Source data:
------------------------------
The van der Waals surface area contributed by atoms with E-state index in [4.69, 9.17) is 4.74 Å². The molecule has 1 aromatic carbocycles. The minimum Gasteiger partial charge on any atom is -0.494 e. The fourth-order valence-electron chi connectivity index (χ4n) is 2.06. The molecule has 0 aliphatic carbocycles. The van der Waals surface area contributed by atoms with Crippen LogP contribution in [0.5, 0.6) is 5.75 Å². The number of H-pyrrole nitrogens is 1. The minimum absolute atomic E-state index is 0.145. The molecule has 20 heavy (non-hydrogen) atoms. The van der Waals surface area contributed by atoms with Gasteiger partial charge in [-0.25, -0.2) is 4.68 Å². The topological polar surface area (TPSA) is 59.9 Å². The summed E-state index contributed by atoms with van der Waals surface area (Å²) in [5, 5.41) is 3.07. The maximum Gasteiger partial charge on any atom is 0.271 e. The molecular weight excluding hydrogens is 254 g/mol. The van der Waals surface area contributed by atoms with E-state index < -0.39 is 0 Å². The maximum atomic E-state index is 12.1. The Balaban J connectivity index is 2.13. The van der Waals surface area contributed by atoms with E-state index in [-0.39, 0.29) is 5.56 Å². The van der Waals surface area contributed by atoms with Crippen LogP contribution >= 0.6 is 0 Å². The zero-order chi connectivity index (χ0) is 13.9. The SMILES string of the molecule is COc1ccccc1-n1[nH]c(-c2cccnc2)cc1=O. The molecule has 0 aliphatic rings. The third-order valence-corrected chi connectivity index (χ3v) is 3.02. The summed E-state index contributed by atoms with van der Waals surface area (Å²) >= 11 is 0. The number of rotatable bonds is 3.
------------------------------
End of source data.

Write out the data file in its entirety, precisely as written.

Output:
The van der Waals surface area contributed by atoms with E-state index in [4.69, 9.17) is 4.74 Å². The molecule has 1 aromatic carbocycles. The minimum Gasteiger partial charge on any atom is -0.494 e. The fourth-order valence-electron chi connectivity index (χ4n) is 2.06. The molecule has 0 aliphatic carbocycles. The van der Waals surface area contributed by atoms with Crippen LogP contribution in [0.5, 0.6) is 5.75 Å². The number of H-pyrrole nitrogens is 1. The minimum absolute atomic E-state index is 0.145. The molecule has 20 heavy (non-hydrogen) atoms. The van der Waals surface area contributed by atoms with Gasteiger partial charge in [-0.25, -0.2) is 4.68 Å². The topological polar surface area (TPSA) is 59.9 Å². The summed E-state index contributed by atoms with van der Waals surface area (Å²) in [5, 5.41) is 3.07. The maximum Gasteiger partial charge on any atom is 0.271 e. The molecular weight excluding hydrogens is 254 g/mol. The van der Waals surface area contributed by atoms with E-state index < -0.39 is 0 Å². The maximum atomic E-state index is 12.1. The Balaban J connectivity index is 2.13. The van der Waals surface area contributed by atoms with E-state index in [-0.39, 0.29) is 5.56 Å². The van der Waals surface area contributed by atoms with Crippen LogP contribution >= 0.6 is 0 Å². The zero-order chi connectivity index (χ0) is 13.9. The SMILES string of the molecule is COc1ccccc1-n1[nH]c(-c2cccnc2)cc1=O. The molecule has 0 aliphatic rings. The third-order valence-corrected chi connectivity index (χ3v) is 3.02. The summed E-state index contributed by atoms with van der Waals surface area (Å²) >= 11 is 0. The number of rotatable bonds is 3.